Court officers removed the two older women and escorted Lacey's seventeen-year-old daughter, Mary Lacey, Jr., into the room. Mary Warren fell at once into fits. At first, the younger Lacey was unhelpful. "Where is my mother that made me a witch and I knew it not?" she cried, a yet more disturbing question than the one posed in June, when a suspect wondered whether she might be a witch and not know it. Asked to smile at Warren without hurting her, Mary Lacey failed. Warren collapsed to the floor. "Do you acknowledge now that you are a witch?" Lacey was asked. She could only agree, although she seemed to be working from a different definition: a recalcitrant child, she had caused her parents plenty of trouble. She had, she insisted, signed no diabolical pact.
The ideal Puritan girl was a sterling amalgam of modesty, piety, and tireless industry. She was to speak neither too soon nor too much. She read her Scripture twice daily.
A majority of the bewitched girls had lost fathers; at least half were refugees from or had been orphaned by attacks in "the last Indian war." Those absences were deeply felt. A roaring girl wrestled aloud with the demons who would assault her the following year: she was well aware that she was fatherless? how often did they need to remind her as much? But she was hardly an orphan. In a heated, one-sided conversation, observed and preserved by Cotton Mather, the seventeen-year-old admonished her tormentors, "I have God for my father and I don't question but he'll provide well for me."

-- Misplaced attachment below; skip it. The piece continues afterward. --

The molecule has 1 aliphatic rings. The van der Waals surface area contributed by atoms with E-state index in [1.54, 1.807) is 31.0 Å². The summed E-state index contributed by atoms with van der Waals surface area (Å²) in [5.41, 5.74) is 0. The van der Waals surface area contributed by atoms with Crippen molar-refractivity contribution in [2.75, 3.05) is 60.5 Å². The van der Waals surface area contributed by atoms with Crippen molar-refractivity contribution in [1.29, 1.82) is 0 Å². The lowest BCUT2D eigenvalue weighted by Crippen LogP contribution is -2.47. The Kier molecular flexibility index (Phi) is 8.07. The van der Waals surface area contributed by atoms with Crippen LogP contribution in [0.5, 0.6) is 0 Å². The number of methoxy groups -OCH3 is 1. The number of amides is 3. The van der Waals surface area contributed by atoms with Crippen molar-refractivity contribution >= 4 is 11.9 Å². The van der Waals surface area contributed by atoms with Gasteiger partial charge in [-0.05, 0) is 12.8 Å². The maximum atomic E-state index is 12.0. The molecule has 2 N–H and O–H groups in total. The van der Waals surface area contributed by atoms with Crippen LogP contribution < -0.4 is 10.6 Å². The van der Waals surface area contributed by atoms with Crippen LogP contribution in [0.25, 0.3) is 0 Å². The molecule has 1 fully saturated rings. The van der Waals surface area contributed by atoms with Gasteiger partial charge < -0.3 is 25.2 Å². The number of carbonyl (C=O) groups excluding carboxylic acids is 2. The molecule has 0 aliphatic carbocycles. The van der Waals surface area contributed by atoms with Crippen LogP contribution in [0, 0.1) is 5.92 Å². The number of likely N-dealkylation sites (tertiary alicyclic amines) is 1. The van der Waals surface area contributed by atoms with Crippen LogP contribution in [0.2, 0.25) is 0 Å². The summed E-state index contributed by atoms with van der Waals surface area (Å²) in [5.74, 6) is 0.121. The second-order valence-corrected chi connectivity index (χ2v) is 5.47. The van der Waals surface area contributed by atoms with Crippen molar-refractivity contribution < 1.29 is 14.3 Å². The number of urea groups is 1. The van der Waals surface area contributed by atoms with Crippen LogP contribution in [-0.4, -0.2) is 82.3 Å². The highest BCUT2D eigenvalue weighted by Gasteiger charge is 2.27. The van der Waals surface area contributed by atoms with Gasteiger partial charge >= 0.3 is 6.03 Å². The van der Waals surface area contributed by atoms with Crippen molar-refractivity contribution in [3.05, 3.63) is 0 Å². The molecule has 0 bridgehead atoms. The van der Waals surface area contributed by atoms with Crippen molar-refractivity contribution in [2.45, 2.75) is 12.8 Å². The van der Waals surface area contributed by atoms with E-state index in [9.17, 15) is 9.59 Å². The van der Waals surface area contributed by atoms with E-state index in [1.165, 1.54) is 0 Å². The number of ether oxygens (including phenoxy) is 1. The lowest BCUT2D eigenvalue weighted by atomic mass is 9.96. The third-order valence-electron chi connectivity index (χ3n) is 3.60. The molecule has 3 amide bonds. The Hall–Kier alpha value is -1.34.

The justices reminded Mary Lacey, Jr., that if she desired to be saved by Christ she would confess. "She then proceeded," the court reporter noted. She was more profligate with details than her mother or her grandmother had been. It was a hallmark of Salem that the younger generation? Cotton Mather included? could be relied on for the most luxuriant reports. It appeared easier to describe satanic escapades when an adolescent had already been told, or believed, that she cavorted with the Devil. The record allows a fleeting glimpse of Mary's sense of herself. "I have been a disobed? " she began, after which the page is torn.
Following Mary's testimony, her mother was returned to the room. The older woman had so often scolded that the Devil should fetch her away. Her wish had come true! Tears streaming down her face, the teen-ager now managed a spot of revenge: "Oh, mother, why did you give me to the Devil twice or thrice over?" Mary sobbed. She prayed that the Lord might expose all the witches. Officials led in her grandmother; three generations of enchantresses stood before the justices. Mary continued her rant: "Oh, grandmother, why did you give me to the Devil? Why did you persuade me and, oh, grandmother, do not you deny it. You have been a very bad woman in your time." The three returned to jail as a clutch of warrants made their way to Andover.
On October 4th, for the first time, seven suspects, all under the age of eighteen, went home on bail. Among the eldest was Mary Lacey, Jr., Ann Foster's headstrong granddaughter.